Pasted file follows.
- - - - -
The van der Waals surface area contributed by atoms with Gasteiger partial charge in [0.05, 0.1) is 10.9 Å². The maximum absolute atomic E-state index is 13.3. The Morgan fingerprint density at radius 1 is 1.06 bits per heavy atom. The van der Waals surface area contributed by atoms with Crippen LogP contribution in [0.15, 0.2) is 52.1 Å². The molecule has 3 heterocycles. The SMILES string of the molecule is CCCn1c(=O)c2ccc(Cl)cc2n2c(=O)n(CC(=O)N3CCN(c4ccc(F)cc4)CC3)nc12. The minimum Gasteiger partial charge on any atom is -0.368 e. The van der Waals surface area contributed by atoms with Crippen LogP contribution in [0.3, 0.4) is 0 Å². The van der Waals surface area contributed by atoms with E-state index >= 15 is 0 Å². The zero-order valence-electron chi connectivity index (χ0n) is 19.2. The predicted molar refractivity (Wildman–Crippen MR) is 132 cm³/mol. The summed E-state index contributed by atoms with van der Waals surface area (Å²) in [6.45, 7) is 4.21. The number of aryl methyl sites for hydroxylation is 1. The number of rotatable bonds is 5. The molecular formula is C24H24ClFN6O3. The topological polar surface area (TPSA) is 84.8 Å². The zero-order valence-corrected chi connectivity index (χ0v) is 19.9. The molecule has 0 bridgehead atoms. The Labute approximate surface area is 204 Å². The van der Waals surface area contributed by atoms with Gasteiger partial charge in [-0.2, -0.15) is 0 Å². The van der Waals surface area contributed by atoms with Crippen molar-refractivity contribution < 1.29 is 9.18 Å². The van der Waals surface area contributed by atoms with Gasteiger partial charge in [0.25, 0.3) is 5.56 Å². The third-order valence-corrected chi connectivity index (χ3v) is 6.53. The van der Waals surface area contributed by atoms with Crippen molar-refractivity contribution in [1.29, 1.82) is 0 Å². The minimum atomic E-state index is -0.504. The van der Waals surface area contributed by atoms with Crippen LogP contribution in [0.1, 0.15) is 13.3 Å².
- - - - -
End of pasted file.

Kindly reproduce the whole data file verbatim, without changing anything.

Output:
The van der Waals surface area contributed by atoms with Gasteiger partial charge in [0.05, 0.1) is 10.9 Å². The maximum absolute atomic E-state index is 13.3. The Morgan fingerprint density at radius 1 is 1.06 bits per heavy atom. The van der Waals surface area contributed by atoms with Crippen LogP contribution in [0.15, 0.2) is 52.1 Å². The molecule has 3 heterocycles. The SMILES string of the molecule is CCCn1c(=O)c2ccc(Cl)cc2n2c(=O)n(CC(=O)N3CCN(c4ccc(F)cc4)CC3)nc12. The minimum Gasteiger partial charge on any atom is -0.368 e. The van der Waals surface area contributed by atoms with Crippen LogP contribution in [0.3, 0.4) is 0 Å². The van der Waals surface area contributed by atoms with E-state index >= 15 is 0 Å². The zero-order valence-electron chi connectivity index (χ0n) is 19.2. The predicted molar refractivity (Wildman–Crippen MR) is 132 cm³/mol. The summed E-state index contributed by atoms with van der Waals surface area (Å²) in [6.45, 7) is 4.21. The number of aryl methyl sites for hydroxylation is 1. The number of rotatable bonds is 5. The molecular formula is C24H24ClFN6O3. The topological polar surface area (TPSA) is 84.8 Å². The zero-order valence-corrected chi connectivity index (χ0v) is 19.9. The molecule has 0 bridgehead atoms. The Labute approximate surface area is 204 Å². The van der Waals surface area contributed by atoms with Gasteiger partial charge in [-0.2, -0.15) is 0 Å². The van der Waals surface area contributed by atoms with Crippen molar-refractivity contribution < 1.29 is 9.18 Å². The van der Waals surface area contributed by atoms with Gasteiger partial charge in [0.25, 0.3) is 5.56 Å². The third-order valence-corrected chi connectivity index (χ3v) is 6.53. The van der Waals surface area contributed by atoms with Crippen molar-refractivity contribution in [1.29, 1.82) is 0 Å². The minimum atomic E-state index is -0.504. The van der Waals surface area contributed by atoms with Crippen LogP contribution in [0.1, 0.15) is 13.3 Å².